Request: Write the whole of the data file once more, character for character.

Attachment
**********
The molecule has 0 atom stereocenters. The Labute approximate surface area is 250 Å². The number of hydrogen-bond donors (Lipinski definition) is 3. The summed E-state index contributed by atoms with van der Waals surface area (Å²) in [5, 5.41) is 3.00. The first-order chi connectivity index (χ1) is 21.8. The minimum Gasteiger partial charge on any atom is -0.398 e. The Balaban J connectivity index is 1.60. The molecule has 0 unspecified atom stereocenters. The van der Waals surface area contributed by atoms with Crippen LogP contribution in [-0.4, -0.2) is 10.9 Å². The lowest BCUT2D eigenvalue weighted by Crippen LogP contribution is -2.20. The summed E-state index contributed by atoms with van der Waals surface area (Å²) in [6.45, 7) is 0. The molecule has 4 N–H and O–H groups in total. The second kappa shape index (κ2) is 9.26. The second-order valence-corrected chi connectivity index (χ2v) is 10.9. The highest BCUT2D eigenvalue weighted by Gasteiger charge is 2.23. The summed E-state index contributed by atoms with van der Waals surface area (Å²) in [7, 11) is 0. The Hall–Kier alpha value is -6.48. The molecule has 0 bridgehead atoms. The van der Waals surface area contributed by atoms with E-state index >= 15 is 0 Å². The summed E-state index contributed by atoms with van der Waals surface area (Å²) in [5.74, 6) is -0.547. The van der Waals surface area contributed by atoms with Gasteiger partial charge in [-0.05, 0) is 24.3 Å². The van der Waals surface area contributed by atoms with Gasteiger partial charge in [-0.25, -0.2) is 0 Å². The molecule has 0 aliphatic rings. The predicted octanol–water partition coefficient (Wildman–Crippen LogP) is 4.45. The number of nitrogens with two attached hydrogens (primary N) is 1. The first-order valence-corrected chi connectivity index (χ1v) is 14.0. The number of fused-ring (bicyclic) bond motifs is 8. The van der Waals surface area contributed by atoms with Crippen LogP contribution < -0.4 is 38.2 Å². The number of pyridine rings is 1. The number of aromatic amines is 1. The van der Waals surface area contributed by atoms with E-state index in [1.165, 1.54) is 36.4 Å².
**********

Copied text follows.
The molecule has 0 atom stereocenters. The Labute approximate surface area is 250 Å². The number of hydrogen-bond donors (Lipinski definition) is 3. The summed E-state index contributed by atoms with van der Waals surface area (Å²) in [5, 5.41) is 3.00. The first-order chi connectivity index (χ1) is 21.8. The minimum Gasteiger partial charge on any atom is -0.398 e. The Balaban J connectivity index is 1.60. The molecule has 0 unspecified atom stereocenters. The van der Waals surface area contributed by atoms with Crippen LogP contribution in [-0.4, -0.2) is 10.9 Å². The lowest BCUT2D eigenvalue weighted by Crippen LogP contribution is -2.20. The summed E-state index contributed by atoms with van der Waals surface area (Å²) in [6.45, 7) is 0. The molecule has 4 N–H and O–H groups in total. The second kappa shape index (κ2) is 9.26. The second-order valence-corrected chi connectivity index (χ2v) is 10.9. The highest BCUT2D eigenvalue weighted by Gasteiger charge is 2.23. The summed E-state index contributed by atoms with van der Waals surface area (Å²) in [7, 11) is 0. The Hall–Kier alpha value is -6.48. The molecule has 0 bridgehead atoms. The van der Waals surface area contributed by atoms with E-state index >= 15 is 0 Å². The summed E-state index contributed by atoms with van der Waals surface area (Å²) in [5.74, 6) is -0.547. The van der Waals surface area contributed by atoms with Gasteiger partial charge in [-0.05, 0) is 24.3 Å². The van der Waals surface area contributed by atoms with Gasteiger partial charge in [-0.25, -0.2) is 0 Å². The molecule has 0 aliphatic rings. The predicted octanol–water partition coefficient (Wildman–Crippen LogP) is 4.45. The number of nitrogens with two attached hydrogens (primary N) is 1. The first-order valence-corrected chi connectivity index (χ1v) is 14.0. The number of fused-ring (bicyclic) bond motifs is 8. The van der Waals surface area contributed by atoms with Crippen LogP contribution < -0.4 is 38.2 Å². The number of pyridine rings is 1. The number of aromatic amines is 1. The van der Waals surface area contributed by atoms with E-state index in [1.165, 1.54) is 36.4 Å².